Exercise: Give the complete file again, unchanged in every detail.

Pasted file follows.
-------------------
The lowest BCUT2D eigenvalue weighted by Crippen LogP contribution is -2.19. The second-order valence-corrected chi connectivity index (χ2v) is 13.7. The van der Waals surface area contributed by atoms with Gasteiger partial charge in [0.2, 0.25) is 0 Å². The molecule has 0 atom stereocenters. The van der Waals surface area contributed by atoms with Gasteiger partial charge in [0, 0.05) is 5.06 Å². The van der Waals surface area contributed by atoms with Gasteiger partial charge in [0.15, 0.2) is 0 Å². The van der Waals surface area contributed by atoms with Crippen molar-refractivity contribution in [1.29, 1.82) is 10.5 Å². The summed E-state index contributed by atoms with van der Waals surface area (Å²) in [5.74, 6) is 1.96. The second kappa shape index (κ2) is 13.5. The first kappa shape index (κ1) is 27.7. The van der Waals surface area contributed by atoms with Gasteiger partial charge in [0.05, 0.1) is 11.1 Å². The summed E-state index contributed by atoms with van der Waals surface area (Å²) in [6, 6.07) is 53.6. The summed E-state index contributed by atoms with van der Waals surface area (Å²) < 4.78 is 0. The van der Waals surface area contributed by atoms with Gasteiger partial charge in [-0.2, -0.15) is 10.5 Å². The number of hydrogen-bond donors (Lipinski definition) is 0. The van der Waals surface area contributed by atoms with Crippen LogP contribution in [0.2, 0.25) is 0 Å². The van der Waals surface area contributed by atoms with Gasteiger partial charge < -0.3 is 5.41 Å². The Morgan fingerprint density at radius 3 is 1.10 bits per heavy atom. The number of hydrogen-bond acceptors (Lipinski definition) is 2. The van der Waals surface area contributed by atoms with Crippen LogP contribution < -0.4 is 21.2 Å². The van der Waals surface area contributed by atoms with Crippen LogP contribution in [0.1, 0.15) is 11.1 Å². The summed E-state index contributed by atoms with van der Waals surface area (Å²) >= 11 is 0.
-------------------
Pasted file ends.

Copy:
The lowest BCUT2D eigenvalue weighted by Crippen LogP contribution is -2.19. The second-order valence-corrected chi connectivity index (χ2v) is 13.7. The van der Waals surface area contributed by atoms with Gasteiger partial charge in [0.2, 0.25) is 0 Å². The molecule has 0 atom stereocenters. The van der Waals surface area contributed by atoms with Gasteiger partial charge in [0, 0.05) is 5.06 Å². The van der Waals surface area contributed by atoms with Gasteiger partial charge in [0.15, 0.2) is 0 Å². The van der Waals surface area contributed by atoms with Crippen molar-refractivity contribution in [1.29, 1.82) is 10.5 Å². The summed E-state index contributed by atoms with van der Waals surface area (Å²) in [5.74, 6) is 1.96. The second kappa shape index (κ2) is 13.5. The first kappa shape index (κ1) is 27.7. The van der Waals surface area contributed by atoms with Gasteiger partial charge in [0.05, 0.1) is 11.1 Å². The summed E-state index contributed by atoms with van der Waals surface area (Å²) in [6, 6.07) is 53.6. The summed E-state index contributed by atoms with van der Waals surface area (Å²) < 4.78 is 0. The van der Waals surface area contributed by atoms with Gasteiger partial charge in [-0.2, -0.15) is 10.5 Å². The number of hydrogen-bond donors (Lipinski definition) is 0. The van der Waals surface area contributed by atoms with Crippen LogP contribution in [0.2, 0.25) is 0 Å². The van der Waals surface area contributed by atoms with Gasteiger partial charge < -0.3 is 5.41 Å². The Morgan fingerprint density at radius 3 is 1.10 bits per heavy atom. The number of hydrogen-bond acceptors (Lipinski definition) is 2. The van der Waals surface area contributed by atoms with Crippen LogP contribution < -0.4 is 21.2 Å². The van der Waals surface area contributed by atoms with Crippen LogP contribution in [0.1, 0.15) is 11.1 Å². The summed E-state index contributed by atoms with van der Waals surface area (Å²) >= 11 is 0.